Who would have access to SSI benefits?

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Washington D.C.- If the United States Congress or the Supreme Court soon extends the Supplemental Security Income (SSI) program to Puerto Rico, hundreds of thousands of people on the island will be able to apply for its benefits, which can grant an average monthly assistance of $ 418.

According to the Social Security Administration, people who are 65 and older, blind or disabled, who have limited “income” and “resources”, may have access to SSI. The program is currently offered in all 50 states, Washington DC, and the Northern Mariana Islands.

The Center for a New Economy (CNE) estimates that about 400,000 people can receive SSI on the island, if legislation is approved in Congress or due to the consequences derived from the Vaello Madero case

The Social Security Administration has indicated that the impact on the island of SSI can reach $ 2.27 billion annually.

To determine if a person has access to SSI, the Social Security Administration will look at both the person’s monthly income and their “resources” or “possessions.”

Additionally, under SSI, a person’s disability is defined as “the inability to engage in substantial gainful activities due to a medically determinable physical or mental impairment that is expected to last at least 12 months or result in death,” according to the Congressional Investigations Service (CRS). In the case of a minor, it must be demonstrated that “his impairment results in marked and severe functional limitations,” the CRS said.

On its website, the Social Security Administration maintains that to qualify for SSI, a person “must have little or no income and limited resources.”

Income includes money a person earns, Social Security benefits, pensions, and the value of things that someone else receives, such as food and shelter. It does not count the first $ 20 a month of most of your income, the first $ 65 you earn working, or the food assistance benefits or shelter offered by nonprofits.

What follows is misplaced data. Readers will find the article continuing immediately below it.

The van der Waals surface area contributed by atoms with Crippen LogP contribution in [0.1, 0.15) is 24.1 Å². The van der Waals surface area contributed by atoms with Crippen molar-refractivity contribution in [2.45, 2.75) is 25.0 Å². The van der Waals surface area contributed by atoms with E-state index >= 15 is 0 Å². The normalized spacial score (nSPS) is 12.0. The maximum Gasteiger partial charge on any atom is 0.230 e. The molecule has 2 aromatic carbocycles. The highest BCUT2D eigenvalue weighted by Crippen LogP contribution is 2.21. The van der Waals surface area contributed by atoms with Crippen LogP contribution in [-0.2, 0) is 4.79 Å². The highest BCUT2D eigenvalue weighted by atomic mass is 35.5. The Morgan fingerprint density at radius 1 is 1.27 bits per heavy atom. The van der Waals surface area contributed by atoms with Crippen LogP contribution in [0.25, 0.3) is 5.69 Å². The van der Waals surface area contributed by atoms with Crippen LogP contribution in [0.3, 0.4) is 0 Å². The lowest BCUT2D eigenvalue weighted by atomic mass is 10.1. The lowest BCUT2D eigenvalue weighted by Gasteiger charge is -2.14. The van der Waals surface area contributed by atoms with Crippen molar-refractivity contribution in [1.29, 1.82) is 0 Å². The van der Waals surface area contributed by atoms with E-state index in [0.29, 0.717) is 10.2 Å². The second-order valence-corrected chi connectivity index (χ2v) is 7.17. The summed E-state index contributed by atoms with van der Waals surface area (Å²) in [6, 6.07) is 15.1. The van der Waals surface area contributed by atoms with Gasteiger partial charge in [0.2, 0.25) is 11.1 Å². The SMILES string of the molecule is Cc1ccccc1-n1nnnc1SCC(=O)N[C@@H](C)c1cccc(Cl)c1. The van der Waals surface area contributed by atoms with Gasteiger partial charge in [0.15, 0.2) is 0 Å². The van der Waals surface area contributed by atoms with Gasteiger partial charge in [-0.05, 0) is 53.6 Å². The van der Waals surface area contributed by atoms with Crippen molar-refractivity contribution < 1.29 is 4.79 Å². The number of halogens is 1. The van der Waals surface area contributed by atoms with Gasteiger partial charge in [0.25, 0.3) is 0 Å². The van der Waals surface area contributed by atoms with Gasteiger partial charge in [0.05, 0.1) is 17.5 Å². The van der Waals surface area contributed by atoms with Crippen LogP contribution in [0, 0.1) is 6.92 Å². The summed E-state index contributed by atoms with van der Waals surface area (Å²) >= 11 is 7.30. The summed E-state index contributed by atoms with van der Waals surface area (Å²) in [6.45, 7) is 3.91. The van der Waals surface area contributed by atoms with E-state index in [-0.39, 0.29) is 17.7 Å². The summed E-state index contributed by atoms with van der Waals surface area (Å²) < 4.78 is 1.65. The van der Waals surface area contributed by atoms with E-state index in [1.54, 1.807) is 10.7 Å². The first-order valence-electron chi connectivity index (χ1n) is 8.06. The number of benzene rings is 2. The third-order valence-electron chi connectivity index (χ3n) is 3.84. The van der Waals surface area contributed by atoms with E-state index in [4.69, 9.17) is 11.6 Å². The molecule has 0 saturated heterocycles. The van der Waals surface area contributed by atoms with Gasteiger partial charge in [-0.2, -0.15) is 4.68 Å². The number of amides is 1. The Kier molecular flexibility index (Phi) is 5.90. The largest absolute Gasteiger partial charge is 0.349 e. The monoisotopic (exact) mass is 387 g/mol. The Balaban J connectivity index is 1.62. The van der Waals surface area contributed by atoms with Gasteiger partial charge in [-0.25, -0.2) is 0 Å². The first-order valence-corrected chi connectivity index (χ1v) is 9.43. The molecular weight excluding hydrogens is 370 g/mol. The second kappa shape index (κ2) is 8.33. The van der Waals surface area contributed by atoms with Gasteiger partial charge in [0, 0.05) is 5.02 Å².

In the United States, the maximum monthly benefit will rise from $ 794 in 2021 to $ 841 in 2022.

“Where you live affects how much income you can have each month and still receive SSI payments. Each state has different rules “, says the Social Security Administration.

Also, “the value of your possessions must be less than $ 2,000 if you are single or less than $ 3,000 if you are married and living with your spouse.”

In terms of income, in the United States, it is normally estimated that a recipient of food assistance and Medicaid can receive SSI.

But, the criteria are multiple, so the authorities recommend using the Social Security website to make a reasonable estimate: https://ssabest.benefits.gov/benefits/supplemental-security-income-(ssi).

When calculating the resources that a person has, the Social Security Administration does not count the value of his house, if he lives in it, nor that of the car. “We may also not count the value of other resources, such as a lot in the cemetery.”added the Social Security Administration on its website.

The United States House of Representatives approved last week the budget reconciliation project with the president’s social agenda Joe Biden which includes the proposal to extend SSI to residents of Puerto Rico, Guam, American Samoa, and the US Virgin Islands beginning in January 2024.

Unanimity is still required from the Democrats of the Senate – at a time when two of its senators, Joe Manchin (West Virginia), and Kirsten Sinema (Arizona) -, to secure the approval of the bill. The goal of Senate Majority Leader Charles Schumer (New York) is to pass the legislation before Christmas.

Because the legislation will in all likelihood be amended in the Senate, the lower house would also have to re-vote on the legislation before it can be signed by Biden.

At the same time, the Supreme Court of the United States is pending the challenge that the Biden government made of the decision of the First Federal Circuit of Appeals that declared unconstitutional the exclusion of residents of Puerto Rico from the SSI.

The judicial controversy arose from the attempt of the Social Security Administration to collect $ 28,081 that the Puerto Rican Jose Luis Vaello Madero received from SSI as domiciled in Puerto Rico. Vaello Madero had started receiving the money as a resident of New York.

Although it is not a class action, if Congress has not acted and the Supreme Court of the United States decides in favor of Vaello Madero, there is a possibility that the decision will open the door to the access of the island’s residents to SSI .

Before the First Circuit of Federal Appeals, however, there is another more comprehensive case – Peña Martínez versus the Secretary of Health of the United States – in which nine plaintiffs claim not only access to SSI, but also to the Supplemental Nutritional Assistance Program (SNAP). ) and Low Income Subsidy (LIS) to purchase prescription drugs through Medicare Part D.

SNAP is the food assistance program that exists in the states, Guam, and the US Virgin Islands. In Puerto Rico, the Nutritional Assistance Program (PAN) is in force, which is received as a block grant and which allocates less funds than the Island would receive under SNAP.

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